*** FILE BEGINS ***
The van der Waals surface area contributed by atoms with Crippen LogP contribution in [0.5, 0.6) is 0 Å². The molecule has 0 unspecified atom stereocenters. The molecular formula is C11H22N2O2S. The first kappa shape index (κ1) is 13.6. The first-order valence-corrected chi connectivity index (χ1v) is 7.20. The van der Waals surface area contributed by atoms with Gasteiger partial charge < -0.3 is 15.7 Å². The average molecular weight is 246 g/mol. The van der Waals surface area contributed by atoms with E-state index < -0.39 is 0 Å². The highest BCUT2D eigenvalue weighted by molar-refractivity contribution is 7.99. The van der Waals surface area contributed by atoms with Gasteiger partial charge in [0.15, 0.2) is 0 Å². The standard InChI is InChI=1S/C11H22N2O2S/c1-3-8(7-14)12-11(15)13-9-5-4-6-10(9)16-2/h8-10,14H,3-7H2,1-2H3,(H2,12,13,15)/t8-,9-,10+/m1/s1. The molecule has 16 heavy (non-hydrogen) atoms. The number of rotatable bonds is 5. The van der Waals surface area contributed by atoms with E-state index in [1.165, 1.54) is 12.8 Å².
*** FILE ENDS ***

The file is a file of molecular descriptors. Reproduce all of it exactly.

The van der Waals surface area contributed by atoms with Crippen LogP contribution in [0.5, 0.6) is 0 Å². The molecule has 0 unspecified atom stereocenters. The molecular formula is C11H22N2O2S. The first kappa shape index (κ1) is 13.6. The first-order valence-corrected chi connectivity index (χ1v) is 7.20. The van der Waals surface area contributed by atoms with Gasteiger partial charge < -0.3 is 15.7 Å². The average molecular weight is 246 g/mol. The van der Waals surface area contributed by atoms with E-state index < -0.39 is 0 Å². The highest BCUT2D eigenvalue weighted by molar-refractivity contribution is 7.99. The van der Waals surface area contributed by atoms with Gasteiger partial charge in [0.15, 0.2) is 0 Å². The standard InChI is InChI=1S/C11H22N2O2S/c1-3-8(7-14)12-11(15)13-9-5-4-6-10(9)16-2/h8-10,14H,3-7H2,1-2H3,(H2,12,13,15)/t8-,9-,10+/m1/s1. The molecule has 16 heavy (non-hydrogen) atoms. The number of rotatable bonds is 5. The van der Waals surface area contributed by atoms with E-state index in [1.165, 1.54) is 12.8 Å².